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Birds of a Feather Double-Bill Together

Posted In: Events and Programs, State Library Resource Center, Guest Contributors
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By Marc Sober, Guest Blogger

Marquees
The Mayfair and The Stanton killed two birds with one double bill in 1963

While planning my FILMTALK screening at the Central Library for April 20, I wanted to do something a little special, as it was to be the 10th anniversary of the Saturday morning program (see a list of all FILMTALKS 2003-2013). So, I went down to our Periodicals Department to search the Sunpapers microfilm archives to see what was playing at local theaters exactly 10 years ago on this date. I didn’t find that much that was interesting and that we could show. I went back to 1993, 1983, 1973, and then 1963 before I hit paydirt.

Playing just two blocks from the Pratt Library that year, on Howard Street, were To Kill a Mockingbird at the Mayfair and The Birds at the Stanton (formerly known by its original name, the Stanley). On the web site Cinema Treasures, I even found a photo of the Mayfair and Stanton theater marquees showing this fine-feathered double bill (as pictured above)! Both films celebrate their 50th anniversary this year.

Sun Birds Ads
April 20, 1963 double bill listing in the Baltimore Sun

Long-time Baltimoreans can probably remember pleasurable hours spent in these theaters. Unfortunately, the Mayfair (shown below) is long abandoned…

Mayfair
The Mayfair today

…and the site of the Stanley (shown below in its heyday) has been a parking lot for many decades (it’s currently the Chesapeake Commons lot).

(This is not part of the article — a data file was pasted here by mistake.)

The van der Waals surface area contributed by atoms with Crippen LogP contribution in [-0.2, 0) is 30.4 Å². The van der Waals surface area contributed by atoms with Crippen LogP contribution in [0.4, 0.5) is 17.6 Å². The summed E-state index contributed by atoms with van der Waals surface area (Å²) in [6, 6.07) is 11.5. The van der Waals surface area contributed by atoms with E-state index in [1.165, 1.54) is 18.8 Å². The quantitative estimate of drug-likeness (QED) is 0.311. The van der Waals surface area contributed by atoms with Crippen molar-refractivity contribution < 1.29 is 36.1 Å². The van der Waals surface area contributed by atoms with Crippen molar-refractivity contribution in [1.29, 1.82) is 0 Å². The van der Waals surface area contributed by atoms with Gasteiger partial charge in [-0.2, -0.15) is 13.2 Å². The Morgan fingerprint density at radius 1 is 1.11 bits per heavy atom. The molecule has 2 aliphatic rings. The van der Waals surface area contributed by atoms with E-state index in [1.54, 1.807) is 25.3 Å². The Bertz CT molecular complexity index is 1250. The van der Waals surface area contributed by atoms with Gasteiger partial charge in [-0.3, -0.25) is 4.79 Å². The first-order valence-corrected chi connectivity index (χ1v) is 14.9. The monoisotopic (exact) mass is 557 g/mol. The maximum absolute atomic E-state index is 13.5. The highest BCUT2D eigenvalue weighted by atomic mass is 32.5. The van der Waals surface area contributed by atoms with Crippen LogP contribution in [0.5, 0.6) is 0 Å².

Stanley
The old Stanley Theater

You can find out more about these and other Baltimore cinema houses in Robert Headley’s book Motion picture exhibition in Baltimore: an illustrated history and directory of theaters, 1895-2004 or on the website Cinema Treasures. If you want to see more about what was going on in Baltimore 50 years ago, you might want to do some searching in the Historical Baltimore Sun (1837-1987) database.

I spoke to Tom Warner, who curates the Saturday afternoon films, to see if he was interested in doing a 50th Anniversary double feature of the two films, and he readily agreed, adding that the timing was perfect to screen the film that marked Tippi Hedren’s film debut.

"Given the resurgence of interest this past year in both Hitchcock (with the 2012 theatrical release of Sacha Gervasi's Hitchcock) and Tippi Hedren (thanks to HBO's The Girl, which examined the complicated relationship between Hitch and the blond actress who claimed the smitten director destroyed her career when she rebuffed his advances), now is the perfect time to look back at their first film together," he said. "Apparently, all the terror in The Birds wasn't just in the skies above."

Watch The Birds trailer below:

Hedren wasn’t the only star making a big-screen debut in 1963, as Mockingbird also marked the first film appearance of Robert Duvall as the mysterious Boo Radley in director Robert Mulligan’s critically acclaimed film adaptation of Harper Lee's Pulitzer Prize-winning autobiographical novel. Horton Foote won the Oscar for best screenplay adaptation (possibly the best screen adaptation ever), while Gregory Peck's portrayal of Atticus Finch won him the Best Actor Oscar.

Watch the Mockingbird trailer on YouTube.

So on April 20, 2013, it will be déjà vu all over again when we screen these two classics from 1963, with To Kill a Mockingbird starting at 10:30 a.m. followed by The Birds at 2 p.m. in Wheeler Auditorium.


Great post, Marc. The Mayfair has quite a history--from the Baltimore Sun (http://bit.ly/65JQ9n): "It was a Turkish bath for a while, an indoor ice skating rink (one of only six in the world in 1894), a concert hall complete with a roof garden, a theater for live entertainment and a movie palace. In 1929, Spencer Tracy performed in the play Excess Baggage in the theater and was paid $300 a week, according to Robert K. Headley's book Motion Picture Exhibition in Baltimore." It's unfortunate that the most recent (2008) renovation plans for the theater didn't work out.
Posted by: Claire at 4/16/2013 11:55 a.m.


Marc,

In the 60s, the Stanton was used as the auditorium for assemblies for Western High School when it was on the corner of Howard and Centre Streets.
Posted by: Bonnie at 4/17/2013 1:05 p.m.


This is very Kool
Posted by: George Figgs at 4/19/2013 10:40 a.m.


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